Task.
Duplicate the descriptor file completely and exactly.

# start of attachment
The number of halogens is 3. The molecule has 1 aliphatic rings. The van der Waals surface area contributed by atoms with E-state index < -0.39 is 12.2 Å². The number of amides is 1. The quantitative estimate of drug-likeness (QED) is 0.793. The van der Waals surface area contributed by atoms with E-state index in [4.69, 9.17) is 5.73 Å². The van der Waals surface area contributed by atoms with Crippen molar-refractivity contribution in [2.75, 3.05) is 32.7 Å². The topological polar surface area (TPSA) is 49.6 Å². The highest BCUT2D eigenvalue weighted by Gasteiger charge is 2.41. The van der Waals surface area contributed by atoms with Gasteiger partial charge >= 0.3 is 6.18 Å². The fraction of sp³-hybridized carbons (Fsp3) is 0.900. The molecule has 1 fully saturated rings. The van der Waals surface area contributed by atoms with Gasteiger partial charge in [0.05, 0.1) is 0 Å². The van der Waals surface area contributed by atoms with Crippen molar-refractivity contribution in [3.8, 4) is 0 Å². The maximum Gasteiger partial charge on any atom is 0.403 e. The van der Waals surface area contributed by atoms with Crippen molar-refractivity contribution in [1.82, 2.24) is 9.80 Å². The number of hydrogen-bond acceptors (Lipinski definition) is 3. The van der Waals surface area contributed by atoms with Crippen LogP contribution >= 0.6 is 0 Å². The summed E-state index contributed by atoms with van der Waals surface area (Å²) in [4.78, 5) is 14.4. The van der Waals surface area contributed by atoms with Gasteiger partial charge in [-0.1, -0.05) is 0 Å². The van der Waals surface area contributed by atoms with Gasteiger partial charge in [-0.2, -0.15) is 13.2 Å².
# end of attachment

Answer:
The number of halogens is 3. The molecule has 1 aliphatic rings. The van der Waals surface area contributed by atoms with E-state index < -0.39 is 12.2 Å². The number of amides is 1. The quantitative estimate of drug-likeness (QED) is 0.793. The van der Waals surface area contributed by atoms with E-state index in [4.69, 9.17) is 5.73 Å². The van der Waals surface area contributed by atoms with Crippen molar-refractivity contribution in [2.75, 3.05) is 32.7 Å². The topological polar surface area (TPSA) is 49.6 Å². The highest BCUT2D eigenvalue weighted by Gasteiger charge is 2.41. The van der Waals surface area contributed by atoms with Gasteiger partial charge >= 0.3 is 6.18 Å². The fraction of sp³-hybridized carbons (Fsp3) is 0.900. The molecule has 1 fully saturated rings. The van der Waals surface area contributed by atoms with Gasteiger partial charge in [0.05, 0.1) is 0 Å². The van der Waals surface area contributed by atoms with Crippen molar-refractivity contribution in [3.8, 4) is 0 Å². The maximum Gasteiger partial charge on any atom is 0.403 e. The van der Waals surface area contributed by atoms with Crippen molar-refractivity contribution in [1.82, 2.24) is 9.80 Å². The number of hydrogen-bond acceptors (Lipinski definition) is 3. The van der Waals surface area contributed by atoms with Crippen LogP contribution >= 0.6 is 0 Å². The summed E-state index contributed by atoms with van der Waals surface area (Å²) in [4.78, 5) is 14.4. The van der Waals surface area contributed by atoms with Gasteiger partial charge in [-0.1, -0.05) is 0 Å². The van der Waals surface area contributed by atoms with Gasteiger partial charge in [-0.2, -0.15) is 13.2 Å².